Sharp carried the Stanley Cup out of the United Center on Thursday morning and toward two rows of double-decker buses in the stadium parking lot. Players climbed onto the buses for a parade leading to a championship rally at Soldier Field.

Sharp was wearing his jersey and backward cap as fans chanted “Lift the Cup! Lift the Cup!”

Chicagoans have become obsessed with the whereabouts of the Stanley Cup since the Blackhawks won it for the third time in six years on Monday night. Fans are tracking it via Twitter posts and photographing it as players take it to restaurants and bars in an effort to get in on the championship fun.


10:05 a.m. CDT

Illinois Gov. Bruce Rauner is at the United Center wearing a Blackhawks captain Jonathan Toews (tayvz) black replica jersey.

Rauner told reporters it’s a “great day for the city of Chicago and the state of Illinois.” The governor said Thursday that the parade and rally at Soldier Field are “fantastic (ways) to celebrate one of the greatest franchises in all of sports.”

Chicago Mayor Rahm Emanuel also plans on participating in the festivities.

When the Blackhawks won their third Stanley Cup in six years on Monday night he promised the city would host a celebration worthy of a dynasty.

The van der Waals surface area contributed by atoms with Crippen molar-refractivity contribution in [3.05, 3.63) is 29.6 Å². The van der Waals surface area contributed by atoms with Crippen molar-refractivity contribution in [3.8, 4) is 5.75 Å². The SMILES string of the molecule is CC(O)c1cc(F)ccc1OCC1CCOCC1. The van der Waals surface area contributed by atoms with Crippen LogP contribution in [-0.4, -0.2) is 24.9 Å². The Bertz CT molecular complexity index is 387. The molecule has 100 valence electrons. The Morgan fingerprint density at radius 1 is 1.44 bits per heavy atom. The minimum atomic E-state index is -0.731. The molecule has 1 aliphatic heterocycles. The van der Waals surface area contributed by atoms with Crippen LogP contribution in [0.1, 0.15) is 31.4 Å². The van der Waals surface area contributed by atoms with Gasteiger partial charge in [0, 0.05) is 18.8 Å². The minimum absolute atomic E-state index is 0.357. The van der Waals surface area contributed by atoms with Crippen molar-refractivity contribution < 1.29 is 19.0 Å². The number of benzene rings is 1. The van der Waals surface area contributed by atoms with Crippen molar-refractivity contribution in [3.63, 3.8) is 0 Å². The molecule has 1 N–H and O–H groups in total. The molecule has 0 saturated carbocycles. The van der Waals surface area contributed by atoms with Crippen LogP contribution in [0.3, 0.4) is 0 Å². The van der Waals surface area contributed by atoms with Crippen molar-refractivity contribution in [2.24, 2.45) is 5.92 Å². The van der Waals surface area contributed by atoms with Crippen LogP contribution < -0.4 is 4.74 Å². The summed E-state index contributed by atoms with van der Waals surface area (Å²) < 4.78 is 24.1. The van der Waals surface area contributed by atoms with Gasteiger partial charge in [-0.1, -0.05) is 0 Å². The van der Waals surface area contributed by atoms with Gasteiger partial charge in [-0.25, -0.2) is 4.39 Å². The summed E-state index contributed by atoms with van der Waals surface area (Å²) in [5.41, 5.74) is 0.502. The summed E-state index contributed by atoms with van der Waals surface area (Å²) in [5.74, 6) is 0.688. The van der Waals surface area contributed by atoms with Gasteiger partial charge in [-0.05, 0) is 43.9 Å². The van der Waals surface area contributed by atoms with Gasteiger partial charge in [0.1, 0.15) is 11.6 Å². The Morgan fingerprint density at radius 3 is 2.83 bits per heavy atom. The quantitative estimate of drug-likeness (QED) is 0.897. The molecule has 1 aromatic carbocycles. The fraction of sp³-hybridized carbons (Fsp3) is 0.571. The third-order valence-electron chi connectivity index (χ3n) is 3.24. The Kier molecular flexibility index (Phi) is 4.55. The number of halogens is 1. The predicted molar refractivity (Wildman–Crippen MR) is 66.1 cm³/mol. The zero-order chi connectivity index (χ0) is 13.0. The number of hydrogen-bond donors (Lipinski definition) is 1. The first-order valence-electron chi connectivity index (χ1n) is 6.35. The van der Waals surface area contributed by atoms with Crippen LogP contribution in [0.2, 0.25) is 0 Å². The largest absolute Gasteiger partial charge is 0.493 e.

10:00 a.m. CDT

Chants of “We want the Cup! We want the Cup!” rang out from fans outside the United Center as Chicago Blackhawks players prepared to board red double-decker buses for their Stanley Cup championship parade.

Two rows of buses are in the stadium’s south parking lot awaiting Blackhawks players, coaches and staff. Nearby, fans waited behind metal fences by the statue of another athlete who brought a championship dynasty to Chicago: Michael Jordan.

The Blackhawks will ride atop the buses on a parade route through downtown Chicago to a rally planned at Soldier Field, where more fans are waiting.


9:15 a.m. CDT

Downtown Chicago is filled with soggy Blackhawks fans after a thunderstorm moved over the area just hours before the team’s Stanley Cup championship festivities were scheduled to start.

Organizers at Soldier Field, where the team’s rally will take place Thursday, asked attendees to take shelter under covered areas of the stadium until the storm passed. When the rain stopped, thousands of fans ran out from the concourse to grab the closest spots to the stage.

Meanwhile, fans lined up along the parade route wore ponchos and used umbrellas to shield themselves from the rain.